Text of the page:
That, and continuing the job of turning Australia into a total-surveillance, fascist police state, an ongoing project commenced under Fraser and continued by EVERY government since, at the behest of the Canberra Bureaucrat Mandarins, who actually run the country.

  90. You started this by repeating your oft-made, erroneous claim that the mining industry received a diesel fuel subsidy.

    The fact of the matter is the mining industry, an industry making massive profits whilst they rip up the countryside, wreck the roads, introduce drug abuse into communities where it has never emerged before, refuse to employ locals, and send large chunks of their profits offshore pays 38cpl less for fuel used off road than other Australians.
    It also turns out (despite what you claimed above and despite the abuse and name calling that accompanied your lies) that a smaller rebate applies to all businesses for fuels used on road for specific vehicles and specific purposes.

    Remember –

    Bullshit, Numbers. The excise can only be claimed for off-road use.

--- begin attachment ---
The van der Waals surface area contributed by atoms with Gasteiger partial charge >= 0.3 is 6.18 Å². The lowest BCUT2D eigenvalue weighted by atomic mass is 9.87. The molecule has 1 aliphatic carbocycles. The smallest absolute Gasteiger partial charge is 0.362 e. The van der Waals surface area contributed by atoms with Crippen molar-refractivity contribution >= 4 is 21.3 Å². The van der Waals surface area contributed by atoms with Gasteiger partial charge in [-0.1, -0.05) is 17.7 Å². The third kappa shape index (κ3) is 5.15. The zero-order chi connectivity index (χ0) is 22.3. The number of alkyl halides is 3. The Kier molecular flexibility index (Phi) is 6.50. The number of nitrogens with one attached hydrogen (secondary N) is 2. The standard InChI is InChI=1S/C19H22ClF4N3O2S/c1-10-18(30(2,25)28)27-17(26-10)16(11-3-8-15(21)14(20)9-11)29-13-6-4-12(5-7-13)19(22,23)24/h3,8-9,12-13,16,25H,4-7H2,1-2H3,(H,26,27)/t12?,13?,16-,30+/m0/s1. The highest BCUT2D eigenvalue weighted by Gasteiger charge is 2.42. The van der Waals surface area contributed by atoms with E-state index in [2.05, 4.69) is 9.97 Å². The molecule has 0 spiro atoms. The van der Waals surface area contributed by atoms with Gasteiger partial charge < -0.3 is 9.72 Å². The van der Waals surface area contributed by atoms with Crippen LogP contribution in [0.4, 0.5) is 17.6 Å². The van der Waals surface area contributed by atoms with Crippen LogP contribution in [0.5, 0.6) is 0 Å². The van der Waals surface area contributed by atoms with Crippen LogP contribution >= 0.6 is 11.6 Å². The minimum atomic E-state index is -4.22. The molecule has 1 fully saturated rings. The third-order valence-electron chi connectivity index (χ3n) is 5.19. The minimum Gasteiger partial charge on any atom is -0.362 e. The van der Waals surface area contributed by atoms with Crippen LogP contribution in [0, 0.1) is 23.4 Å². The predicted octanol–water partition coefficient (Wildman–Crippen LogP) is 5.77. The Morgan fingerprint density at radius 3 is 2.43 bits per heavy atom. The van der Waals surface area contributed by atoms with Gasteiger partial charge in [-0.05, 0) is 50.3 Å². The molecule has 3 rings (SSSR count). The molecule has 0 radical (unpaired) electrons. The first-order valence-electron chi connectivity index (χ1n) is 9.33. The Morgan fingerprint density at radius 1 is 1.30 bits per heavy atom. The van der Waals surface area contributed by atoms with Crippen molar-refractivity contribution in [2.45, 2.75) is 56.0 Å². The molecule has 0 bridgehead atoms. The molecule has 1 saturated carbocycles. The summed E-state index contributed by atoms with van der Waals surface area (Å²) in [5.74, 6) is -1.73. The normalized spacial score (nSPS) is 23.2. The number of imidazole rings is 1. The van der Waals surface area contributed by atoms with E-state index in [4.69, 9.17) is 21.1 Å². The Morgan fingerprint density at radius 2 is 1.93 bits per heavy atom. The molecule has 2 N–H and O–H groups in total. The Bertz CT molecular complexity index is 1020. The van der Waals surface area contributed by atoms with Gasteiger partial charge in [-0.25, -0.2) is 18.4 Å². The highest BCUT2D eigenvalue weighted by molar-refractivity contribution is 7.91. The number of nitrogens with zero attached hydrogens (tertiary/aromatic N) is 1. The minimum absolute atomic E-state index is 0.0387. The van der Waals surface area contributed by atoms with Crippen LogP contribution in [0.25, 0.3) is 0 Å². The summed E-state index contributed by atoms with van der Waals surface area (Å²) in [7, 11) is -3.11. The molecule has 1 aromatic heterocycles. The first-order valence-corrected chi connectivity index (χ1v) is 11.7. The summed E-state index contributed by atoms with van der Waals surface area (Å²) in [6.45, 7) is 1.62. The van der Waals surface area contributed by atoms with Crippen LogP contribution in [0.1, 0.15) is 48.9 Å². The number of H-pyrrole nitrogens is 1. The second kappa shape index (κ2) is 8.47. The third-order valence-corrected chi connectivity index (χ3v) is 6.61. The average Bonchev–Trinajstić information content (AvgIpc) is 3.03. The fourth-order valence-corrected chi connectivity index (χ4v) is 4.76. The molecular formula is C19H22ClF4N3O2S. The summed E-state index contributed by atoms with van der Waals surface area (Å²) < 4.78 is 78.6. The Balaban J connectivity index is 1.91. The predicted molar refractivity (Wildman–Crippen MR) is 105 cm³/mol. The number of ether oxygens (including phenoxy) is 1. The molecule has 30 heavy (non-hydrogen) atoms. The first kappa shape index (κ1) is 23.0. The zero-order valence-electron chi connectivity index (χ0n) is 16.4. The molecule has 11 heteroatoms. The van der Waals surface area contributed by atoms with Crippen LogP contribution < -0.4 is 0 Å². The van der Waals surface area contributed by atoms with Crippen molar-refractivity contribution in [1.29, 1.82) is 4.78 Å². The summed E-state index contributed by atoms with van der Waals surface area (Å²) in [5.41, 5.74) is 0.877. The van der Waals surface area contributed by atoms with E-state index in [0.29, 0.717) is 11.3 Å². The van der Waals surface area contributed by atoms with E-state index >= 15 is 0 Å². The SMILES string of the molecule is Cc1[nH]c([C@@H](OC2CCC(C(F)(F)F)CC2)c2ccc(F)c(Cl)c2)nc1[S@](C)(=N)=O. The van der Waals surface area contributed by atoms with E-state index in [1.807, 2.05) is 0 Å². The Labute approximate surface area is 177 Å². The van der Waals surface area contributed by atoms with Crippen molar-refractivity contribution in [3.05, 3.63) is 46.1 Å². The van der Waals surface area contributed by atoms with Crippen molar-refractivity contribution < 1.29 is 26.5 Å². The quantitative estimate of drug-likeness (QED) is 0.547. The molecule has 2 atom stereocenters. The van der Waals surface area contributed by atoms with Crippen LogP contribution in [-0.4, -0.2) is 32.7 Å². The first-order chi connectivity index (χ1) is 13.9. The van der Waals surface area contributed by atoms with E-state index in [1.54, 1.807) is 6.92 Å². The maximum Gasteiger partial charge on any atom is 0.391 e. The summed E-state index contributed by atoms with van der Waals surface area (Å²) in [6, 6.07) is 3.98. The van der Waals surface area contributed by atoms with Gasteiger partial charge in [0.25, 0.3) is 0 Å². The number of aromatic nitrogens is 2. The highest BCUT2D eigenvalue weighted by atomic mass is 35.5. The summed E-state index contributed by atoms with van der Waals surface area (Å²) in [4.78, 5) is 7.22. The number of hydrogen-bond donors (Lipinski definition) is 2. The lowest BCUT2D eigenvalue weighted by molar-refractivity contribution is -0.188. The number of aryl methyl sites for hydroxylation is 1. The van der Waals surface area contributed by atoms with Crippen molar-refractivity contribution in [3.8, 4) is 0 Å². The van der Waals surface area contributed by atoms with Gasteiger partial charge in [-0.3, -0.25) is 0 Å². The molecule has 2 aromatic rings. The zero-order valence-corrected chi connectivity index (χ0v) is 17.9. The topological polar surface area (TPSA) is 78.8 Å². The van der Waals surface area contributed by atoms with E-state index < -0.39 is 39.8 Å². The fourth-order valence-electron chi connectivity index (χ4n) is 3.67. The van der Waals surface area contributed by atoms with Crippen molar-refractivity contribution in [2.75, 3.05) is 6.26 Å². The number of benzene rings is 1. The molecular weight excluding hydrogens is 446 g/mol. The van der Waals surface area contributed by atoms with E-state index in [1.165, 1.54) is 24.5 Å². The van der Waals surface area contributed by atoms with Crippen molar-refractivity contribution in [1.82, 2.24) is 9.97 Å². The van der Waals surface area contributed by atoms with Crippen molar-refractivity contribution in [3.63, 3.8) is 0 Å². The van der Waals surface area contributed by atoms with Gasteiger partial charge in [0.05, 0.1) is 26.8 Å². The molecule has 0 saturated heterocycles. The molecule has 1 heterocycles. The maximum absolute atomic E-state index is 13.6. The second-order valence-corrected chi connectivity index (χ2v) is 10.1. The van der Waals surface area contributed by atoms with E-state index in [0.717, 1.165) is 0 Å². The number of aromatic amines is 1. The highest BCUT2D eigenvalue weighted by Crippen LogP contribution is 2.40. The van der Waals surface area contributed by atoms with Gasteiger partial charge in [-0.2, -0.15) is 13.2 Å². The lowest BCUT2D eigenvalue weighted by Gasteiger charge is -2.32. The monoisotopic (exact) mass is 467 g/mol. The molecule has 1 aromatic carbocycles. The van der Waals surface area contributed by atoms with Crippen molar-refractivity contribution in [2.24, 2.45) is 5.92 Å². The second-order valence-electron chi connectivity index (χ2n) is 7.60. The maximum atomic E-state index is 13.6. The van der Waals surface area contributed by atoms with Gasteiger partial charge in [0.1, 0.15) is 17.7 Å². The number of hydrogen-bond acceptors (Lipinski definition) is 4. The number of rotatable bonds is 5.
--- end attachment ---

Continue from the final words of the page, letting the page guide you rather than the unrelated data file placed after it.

No, you’d rather not…………….

    Arguments what the process is called is quite simply obfuscation, in an attempt to mask the complete immorality of this product of vested interest and crony capitalism.
    It stinks to high heaven, and most Australians agree with me.
    Of course, there’s the usual gratuitous abuse that goes with any criticism of the privileged status quo, but that’s best ignored.
    It is, however, a sure sign that you’re defending the indefensible, and any distraction is always good when you’re doing that.

    Is the driving about you do in your diesel-powered Golf/Prado/Land Cruiser/whatever your sole means of income, or is it merely a means to transport yourself between sites where your income is obtained by undertaking other tasks (ie. showing teachers how to do their job, ‘consulting’)?

    As it happens, the vehicle is a Ford Territory. It has a badge on the rear which reads TDCI so I put diesel in it for which I pay full price.